As for working in another country, in most cases you should be fine working up to 180 days or so, after which you have to switch to paying your personal income there. This varies by country and one notable exception is Germany where you should be extra careful - please search the forums...

biergarten
1st January 2013, 19:37
Thanks for the replies. It will be in Stuttgart. It involves working on site most of the time, but one week per month I could work from home. My idea is to set up a UK Limited Company.

SueEllen
1st January 2013, 21:24
Thanks for the replies. It will be in Stuttgart. It involves working on site most of the time, but one week per month I could work from home. My idea is to set up a UK Limited Company.

I suggest you do a search on Germany and working there on these forums. (Hint - use the search box. A poster called "Chef" has some informative posts. )

The most tax efficient way for you to work there is as a freelancer.

However your UK agency may not allow you to do this and make you work through a management company.

Even this is more efficient than working through a UK limited company.

However make sure the management company pays all taxes you owe and doesn't have an off-shore scheme as the German taxman is chasing people from years ago who are now in the UK and threatening them with prison if they don't pay the tax back, interest and fines.

Wanderer
1st January 2013, 23:53
Thanks for the replies. It will be in Stuttgart. It involves working on site most of the time, but one week per month I could work from home. My idea is to set up a UK Limited Company.

Uh, be very careful here. The impression I get is that it may not be as straight forward as setting up your own UK LTD company and paying tax in the UK while working in Germany....

Do a Google search for site:forums.contractoruk.com germany and read the discussions about German taxation in this forum so you can make an informed choice about how to proceed and also consider getting specialist advice (but watch out for tax avoidance schemes which may come back to bite you).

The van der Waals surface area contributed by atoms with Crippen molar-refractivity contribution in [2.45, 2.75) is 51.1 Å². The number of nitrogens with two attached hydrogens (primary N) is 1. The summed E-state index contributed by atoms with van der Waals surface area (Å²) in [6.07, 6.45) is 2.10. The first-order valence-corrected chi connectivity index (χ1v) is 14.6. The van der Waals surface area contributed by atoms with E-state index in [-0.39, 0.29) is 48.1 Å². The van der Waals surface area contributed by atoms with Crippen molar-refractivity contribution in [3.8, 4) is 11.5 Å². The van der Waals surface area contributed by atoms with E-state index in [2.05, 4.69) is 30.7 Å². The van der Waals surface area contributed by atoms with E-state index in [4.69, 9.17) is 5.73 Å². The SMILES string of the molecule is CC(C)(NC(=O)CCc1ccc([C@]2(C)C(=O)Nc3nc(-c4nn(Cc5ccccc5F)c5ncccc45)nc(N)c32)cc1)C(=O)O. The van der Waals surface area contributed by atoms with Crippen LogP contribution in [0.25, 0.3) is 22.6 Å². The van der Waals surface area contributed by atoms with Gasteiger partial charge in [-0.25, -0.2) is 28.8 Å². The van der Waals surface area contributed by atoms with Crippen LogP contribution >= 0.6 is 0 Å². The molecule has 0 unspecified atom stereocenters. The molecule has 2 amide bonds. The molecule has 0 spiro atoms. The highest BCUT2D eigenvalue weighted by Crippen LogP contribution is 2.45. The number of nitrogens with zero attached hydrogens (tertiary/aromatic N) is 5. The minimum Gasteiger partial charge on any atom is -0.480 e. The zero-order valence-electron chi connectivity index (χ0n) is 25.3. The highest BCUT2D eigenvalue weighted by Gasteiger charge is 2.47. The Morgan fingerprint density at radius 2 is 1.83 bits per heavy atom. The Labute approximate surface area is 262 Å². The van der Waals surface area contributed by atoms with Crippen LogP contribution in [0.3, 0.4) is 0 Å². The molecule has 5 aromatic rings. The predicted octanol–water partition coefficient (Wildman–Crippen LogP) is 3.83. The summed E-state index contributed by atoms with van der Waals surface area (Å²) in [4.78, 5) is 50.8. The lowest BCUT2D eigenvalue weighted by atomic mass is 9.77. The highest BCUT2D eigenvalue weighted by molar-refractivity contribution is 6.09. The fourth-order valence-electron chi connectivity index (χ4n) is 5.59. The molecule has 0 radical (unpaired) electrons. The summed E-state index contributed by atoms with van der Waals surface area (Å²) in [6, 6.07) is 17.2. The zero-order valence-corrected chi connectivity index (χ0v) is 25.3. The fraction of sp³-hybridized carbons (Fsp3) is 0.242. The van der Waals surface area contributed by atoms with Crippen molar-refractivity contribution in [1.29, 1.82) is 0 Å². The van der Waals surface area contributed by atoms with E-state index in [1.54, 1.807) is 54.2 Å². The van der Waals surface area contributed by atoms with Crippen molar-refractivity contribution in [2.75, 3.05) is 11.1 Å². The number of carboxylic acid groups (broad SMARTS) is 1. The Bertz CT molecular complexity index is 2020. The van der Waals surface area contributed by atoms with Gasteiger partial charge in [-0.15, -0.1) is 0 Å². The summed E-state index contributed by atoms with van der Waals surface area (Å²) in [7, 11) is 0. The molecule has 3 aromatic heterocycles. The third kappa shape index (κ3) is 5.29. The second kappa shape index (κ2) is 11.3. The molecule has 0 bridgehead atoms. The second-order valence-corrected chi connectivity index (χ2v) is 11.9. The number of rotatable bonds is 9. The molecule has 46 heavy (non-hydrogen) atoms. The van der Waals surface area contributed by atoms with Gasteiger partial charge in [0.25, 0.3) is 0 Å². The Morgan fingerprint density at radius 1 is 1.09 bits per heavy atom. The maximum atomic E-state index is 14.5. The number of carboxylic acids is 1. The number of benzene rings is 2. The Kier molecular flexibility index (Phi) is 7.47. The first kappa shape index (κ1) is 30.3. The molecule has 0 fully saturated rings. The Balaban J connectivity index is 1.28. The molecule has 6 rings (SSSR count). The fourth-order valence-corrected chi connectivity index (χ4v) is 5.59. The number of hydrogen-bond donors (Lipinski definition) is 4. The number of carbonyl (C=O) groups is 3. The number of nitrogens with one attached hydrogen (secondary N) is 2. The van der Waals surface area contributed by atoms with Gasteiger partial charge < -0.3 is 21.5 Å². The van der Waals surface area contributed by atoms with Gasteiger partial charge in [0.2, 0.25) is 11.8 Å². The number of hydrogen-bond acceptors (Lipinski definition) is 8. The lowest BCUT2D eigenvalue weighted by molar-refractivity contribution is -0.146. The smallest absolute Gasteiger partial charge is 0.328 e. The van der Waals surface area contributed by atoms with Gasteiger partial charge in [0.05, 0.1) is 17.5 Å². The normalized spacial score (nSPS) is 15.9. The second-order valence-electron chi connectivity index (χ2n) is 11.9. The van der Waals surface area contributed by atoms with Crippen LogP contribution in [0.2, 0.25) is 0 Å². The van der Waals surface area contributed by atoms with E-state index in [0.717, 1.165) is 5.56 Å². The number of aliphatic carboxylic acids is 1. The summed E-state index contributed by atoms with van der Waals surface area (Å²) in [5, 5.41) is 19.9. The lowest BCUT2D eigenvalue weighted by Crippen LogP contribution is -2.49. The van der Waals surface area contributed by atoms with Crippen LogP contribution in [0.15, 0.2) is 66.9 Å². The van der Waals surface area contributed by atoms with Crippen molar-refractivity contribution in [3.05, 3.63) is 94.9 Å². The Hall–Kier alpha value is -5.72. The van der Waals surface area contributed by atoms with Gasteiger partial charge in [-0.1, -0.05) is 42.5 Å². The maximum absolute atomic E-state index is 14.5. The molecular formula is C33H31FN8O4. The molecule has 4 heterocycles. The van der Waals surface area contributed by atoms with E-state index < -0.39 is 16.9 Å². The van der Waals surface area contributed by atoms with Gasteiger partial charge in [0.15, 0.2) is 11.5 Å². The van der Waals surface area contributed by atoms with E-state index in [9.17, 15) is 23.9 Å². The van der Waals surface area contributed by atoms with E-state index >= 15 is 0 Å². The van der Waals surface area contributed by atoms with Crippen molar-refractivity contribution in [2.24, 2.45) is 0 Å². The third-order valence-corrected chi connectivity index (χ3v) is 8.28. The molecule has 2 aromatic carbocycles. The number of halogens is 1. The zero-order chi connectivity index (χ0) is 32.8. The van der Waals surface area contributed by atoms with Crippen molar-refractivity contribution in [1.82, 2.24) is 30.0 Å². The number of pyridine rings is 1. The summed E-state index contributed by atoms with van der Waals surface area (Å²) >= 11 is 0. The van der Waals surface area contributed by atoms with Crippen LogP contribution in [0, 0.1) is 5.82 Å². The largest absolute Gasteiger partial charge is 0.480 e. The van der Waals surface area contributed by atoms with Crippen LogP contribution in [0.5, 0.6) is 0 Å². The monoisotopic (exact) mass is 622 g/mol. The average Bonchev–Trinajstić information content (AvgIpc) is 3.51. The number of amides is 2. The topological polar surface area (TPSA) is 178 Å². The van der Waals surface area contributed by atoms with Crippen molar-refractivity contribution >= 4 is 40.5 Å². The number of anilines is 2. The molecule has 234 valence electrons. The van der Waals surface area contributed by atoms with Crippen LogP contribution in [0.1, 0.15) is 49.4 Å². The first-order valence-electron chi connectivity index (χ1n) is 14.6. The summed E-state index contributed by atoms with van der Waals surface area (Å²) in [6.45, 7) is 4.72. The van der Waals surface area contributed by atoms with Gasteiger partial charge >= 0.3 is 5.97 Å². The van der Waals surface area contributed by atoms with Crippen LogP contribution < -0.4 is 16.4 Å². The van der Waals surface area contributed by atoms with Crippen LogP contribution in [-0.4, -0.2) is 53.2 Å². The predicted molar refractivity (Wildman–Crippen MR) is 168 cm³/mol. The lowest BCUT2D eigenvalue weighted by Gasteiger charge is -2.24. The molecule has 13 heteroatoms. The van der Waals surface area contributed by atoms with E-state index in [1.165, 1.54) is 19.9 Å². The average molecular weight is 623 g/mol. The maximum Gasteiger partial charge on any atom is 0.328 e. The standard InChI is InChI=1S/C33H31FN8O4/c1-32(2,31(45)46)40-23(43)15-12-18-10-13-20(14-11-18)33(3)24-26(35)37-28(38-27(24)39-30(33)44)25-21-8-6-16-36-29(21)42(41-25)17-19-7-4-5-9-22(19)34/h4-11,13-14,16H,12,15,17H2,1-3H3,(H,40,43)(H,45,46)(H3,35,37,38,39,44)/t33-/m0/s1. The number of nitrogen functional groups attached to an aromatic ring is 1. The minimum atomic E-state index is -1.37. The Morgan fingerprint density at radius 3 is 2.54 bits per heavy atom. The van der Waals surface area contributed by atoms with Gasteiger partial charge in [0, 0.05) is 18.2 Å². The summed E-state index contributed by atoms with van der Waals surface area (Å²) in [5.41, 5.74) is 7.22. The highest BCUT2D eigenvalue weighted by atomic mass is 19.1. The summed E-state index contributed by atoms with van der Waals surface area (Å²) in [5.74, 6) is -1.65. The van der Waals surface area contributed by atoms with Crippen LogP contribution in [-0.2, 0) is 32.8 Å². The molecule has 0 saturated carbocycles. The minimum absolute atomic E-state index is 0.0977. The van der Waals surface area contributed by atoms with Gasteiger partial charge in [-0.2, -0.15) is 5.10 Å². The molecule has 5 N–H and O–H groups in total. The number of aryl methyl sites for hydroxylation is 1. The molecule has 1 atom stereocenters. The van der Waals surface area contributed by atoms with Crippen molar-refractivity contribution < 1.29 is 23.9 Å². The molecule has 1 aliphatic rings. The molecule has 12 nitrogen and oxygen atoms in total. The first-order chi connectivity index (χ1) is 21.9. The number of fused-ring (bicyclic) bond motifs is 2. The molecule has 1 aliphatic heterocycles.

Jessica@WhiteFieldTax
2nd January 2013, 00:39
I haven't used the PCG, but when I last set up a limited company (in 1999) it was up and running within a couple of days. These days, I imagine things can be done even faster, what with online registration and so forth.

A basic company set up is almost instant at Companies House via their online portal, a couple of hours wait from submission normally, although they do hedge their bets and say next day, so it's really as long as it takes you, or your accountant/other advisor, to login and do it.

Things like vat and PAYE registration take a bit longer, normally at least two weeks, possibly more, for VAT, although you can invoice without a VAT number, it's messy.

Bank accounts can be the bug bear. There is often no rhyme or reason, even the experienced players in the freelance market like Cater Allen can take an age, and be very pedantic.

I would normally advise anyone to give themselves four clear weeks, ideally before starting contact, if not before first invoice, to deal with all this.

That said, of course, the world isn't ideal. You can get a instant company, via Companies House, yourself or through your accountant, and sort the rest out later.

Above is typical for UK. If you are contracting abroad, then you need advice from some one who knows the country you are going to. If you do decide to use a UK company, then allow extra time if currency bank accounts are needed. You may also be able to skip UK vat registration, but you may have to register in host country.